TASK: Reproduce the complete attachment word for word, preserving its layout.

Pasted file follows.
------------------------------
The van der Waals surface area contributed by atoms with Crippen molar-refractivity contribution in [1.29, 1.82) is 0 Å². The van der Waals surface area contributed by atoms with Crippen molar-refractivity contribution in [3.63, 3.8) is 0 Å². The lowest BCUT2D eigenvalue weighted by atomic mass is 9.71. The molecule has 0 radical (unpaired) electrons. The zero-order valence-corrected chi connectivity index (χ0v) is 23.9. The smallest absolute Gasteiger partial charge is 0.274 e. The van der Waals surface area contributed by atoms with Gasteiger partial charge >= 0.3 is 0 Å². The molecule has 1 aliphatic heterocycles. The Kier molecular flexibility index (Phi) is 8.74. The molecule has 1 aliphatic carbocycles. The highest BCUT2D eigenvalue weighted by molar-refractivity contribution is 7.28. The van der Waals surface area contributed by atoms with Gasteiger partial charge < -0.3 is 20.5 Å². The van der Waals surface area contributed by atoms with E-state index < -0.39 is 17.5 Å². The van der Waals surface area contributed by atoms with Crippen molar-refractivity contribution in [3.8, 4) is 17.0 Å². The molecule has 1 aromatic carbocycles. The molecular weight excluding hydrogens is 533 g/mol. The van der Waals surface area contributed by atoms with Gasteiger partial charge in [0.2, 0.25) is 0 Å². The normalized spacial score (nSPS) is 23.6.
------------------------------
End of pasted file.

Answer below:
The van der Waals surface area contributed by atoms with Crippen molar-refractivity contribution in [1.29, 1.82) is 0 Å². The van der Waals surface area contributed by atoms with Crippen molar-refractivity contribution in [3.63, 3.8) is 0 Å². The lowest BCUT2D eigenvalue weighted by atomic mass is 9.71. The molecule has 0 radical (unpaired) electrons. The zero-order valence-corrected chi connectivity index (χ0v) is 23.9. The smallest absolute Gasteiger partial charge is 0.274 e. The van der Waals surface area contributed by atoms with Gasteiger partial charge >= 0.3 is 0 Å². The molecule has 1 aliphatic heterocycles. The Kier molecular flexibility index (Phi) is 8.74. The molecule has 1 aliphatic carbocycles. The highest BCUT2D eigenvalue weighted by molar-refractivity contribution is 7.28. The van der Waals surface area contributed by atoms with Gasteiger partial charge < -0.3 is 20.5 Å². The van der Waals surface area contributed by atoms with E-state index < -0.39 is 17.5 Å². The van der Waals surface area contributed by atoms with Crippen molar-refractivity contribution in [3.8, 4) is 17.0 Å². The molecule has 1 aromatic carbocycles. The molecular weight excluding hydrogens is 533 g/mol. The van der Waals surface area contributed by atoms with Gasteiger partial charge in [0.2, 0.25) is 0 Å². The normalized spacial score (nSPS) is 23.6.